WASHINGTON – A one-time U.S. Army reporter during World War II donated a never-before-published transcript of radio coverage of the Nuremberg war crimes trials of Nazi leaders to the U.S. Holocaust Memorial Museum on Tuesday — 68 years to the day after he began reporting on the landmark military tribunal.
Harold Burson covered the trials in 1945 and 1946 for the American Forces Network on the radio. He wrote extensive scripts for on-air announcers who were broadcasting to U.S. soldiers in Europe and to the English-speaking population in Germany during the first Nuremberg trial.
Burson, now 92, took the train from New York to Washington to deliver his collection of 40 scripts to curators Tuesday. The broadcast recordings have been lost. After the war years, Burson, went on to create the large public relations firm Burson-Marsteller.
In 1945, 22 Nazi political, military and economic leaders were put on trial in Nuremberg, Germany, for crimes against humanity. Of those, three were acquitted, 12 were executed, three were sent to prison for life, and four others were imprisoned for 10 to 20 years, according to museum records.
Burson was 24 when he began reporting on the courtroom scene, the defendants and the key players. Before enlisting in the Army, he had paid for college by working as a stringer for his hometown newspaper, The Commercial Appeal in Memphis, Tenn. He joined about 200 other news reporters covering the first trial.
"To me, it was exhilarating because these were arguably the best news people in the world," Burson told The Associated Press, recalling how he met Walter Cronkite who was reporting at the time for United Press International and Howard K. Smith of CBS. "My audience was primarily the million or so soldiers who were still in Europe and had fought the war."
Burson said surveys at the time also showed the American military radio network was one of the most trusted sources of news in Germany after the war because people believed the U.S. Army would not lie to its troops. So Burson was under orders to report for English-speaking people in Germany as well.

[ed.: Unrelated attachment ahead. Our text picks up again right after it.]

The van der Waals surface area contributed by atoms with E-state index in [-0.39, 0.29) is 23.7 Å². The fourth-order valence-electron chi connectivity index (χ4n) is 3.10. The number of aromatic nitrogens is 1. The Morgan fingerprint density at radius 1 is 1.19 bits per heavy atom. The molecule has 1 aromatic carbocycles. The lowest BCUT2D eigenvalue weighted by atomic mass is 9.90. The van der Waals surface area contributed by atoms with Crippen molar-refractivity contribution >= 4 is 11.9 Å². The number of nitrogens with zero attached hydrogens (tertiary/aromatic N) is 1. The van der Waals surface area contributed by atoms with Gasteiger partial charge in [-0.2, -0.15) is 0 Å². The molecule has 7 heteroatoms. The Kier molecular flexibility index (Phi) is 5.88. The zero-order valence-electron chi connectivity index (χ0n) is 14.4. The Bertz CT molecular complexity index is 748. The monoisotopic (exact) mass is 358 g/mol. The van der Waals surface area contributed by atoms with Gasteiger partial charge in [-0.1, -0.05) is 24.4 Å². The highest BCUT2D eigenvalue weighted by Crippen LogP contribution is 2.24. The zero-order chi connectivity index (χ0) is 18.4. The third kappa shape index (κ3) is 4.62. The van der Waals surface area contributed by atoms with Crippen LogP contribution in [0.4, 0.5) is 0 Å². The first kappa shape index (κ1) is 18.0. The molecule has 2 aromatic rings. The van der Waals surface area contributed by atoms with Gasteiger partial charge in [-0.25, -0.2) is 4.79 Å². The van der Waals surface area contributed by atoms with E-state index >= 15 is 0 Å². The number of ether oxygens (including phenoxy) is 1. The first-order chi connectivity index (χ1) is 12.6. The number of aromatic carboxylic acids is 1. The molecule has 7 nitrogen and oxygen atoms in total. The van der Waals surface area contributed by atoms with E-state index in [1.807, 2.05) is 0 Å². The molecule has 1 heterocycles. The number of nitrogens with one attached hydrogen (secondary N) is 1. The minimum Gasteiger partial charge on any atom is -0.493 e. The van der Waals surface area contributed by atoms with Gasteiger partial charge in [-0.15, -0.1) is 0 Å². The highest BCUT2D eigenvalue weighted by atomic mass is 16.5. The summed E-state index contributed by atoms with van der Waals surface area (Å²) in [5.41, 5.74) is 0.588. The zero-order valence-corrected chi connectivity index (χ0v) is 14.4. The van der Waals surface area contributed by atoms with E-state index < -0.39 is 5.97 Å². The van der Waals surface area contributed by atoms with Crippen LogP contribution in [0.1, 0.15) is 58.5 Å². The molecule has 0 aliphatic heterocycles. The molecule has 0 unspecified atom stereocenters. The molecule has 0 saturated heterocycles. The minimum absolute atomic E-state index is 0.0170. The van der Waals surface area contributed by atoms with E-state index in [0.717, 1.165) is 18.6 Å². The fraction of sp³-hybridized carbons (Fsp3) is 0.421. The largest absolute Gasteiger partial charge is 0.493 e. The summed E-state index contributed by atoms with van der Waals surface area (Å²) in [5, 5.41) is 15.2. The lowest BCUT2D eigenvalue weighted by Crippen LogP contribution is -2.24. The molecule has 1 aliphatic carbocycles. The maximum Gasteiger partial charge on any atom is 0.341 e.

"General Eisenhower wanted the German people to know exactly what happened and how the war began and how it was prosecuted by the Nazi regime," he said.
The United States, Soviet Union, Great Britain and France all supplied judges and a prosecution team for the trials. Burson reported on efforts to make the trials fair and legitimate for the defendants, including paying for defense lawyers.
"It was, I think, an honest effort to do so," he said. "Of course, I don't think it's possible to overcome the fact that the winner is trying the loser."
This will be the museum's first detailed transcript of coverage of the trials, said Scott Miller, the museum's director of curatorial affairs.
The Nuremberg trials produced the first legal documentation and evidence of genocide by the Nazis during World War II, before their atrocities were referred to as the Holocaust. Miller said the transcripts will be a new resource for researchers studying the Holocaust and the precedent for international military tribunals set by Nuremberg.
"This is an incredible eyewitness primary source of history," Miller said. "He was witnessing the testimony of Nazi criminals, the captured German photos, the captured German film footage, the captured German documents that were shown at Nuremberg, shown to the world for the first time. He witnessed them become the evidence of the Holocaust."
Audiobook maker Audible produced a recording of Burson's transcripts with actors reading the scripts. Burson also conducted an oral history interview to leave his vivid memories with the museum.
"This was still new to the world," Miller said of Burson's accounts. "It was fresh and raw."
U.S. Holocaust Memorial Museum: http://www.ushmm.org
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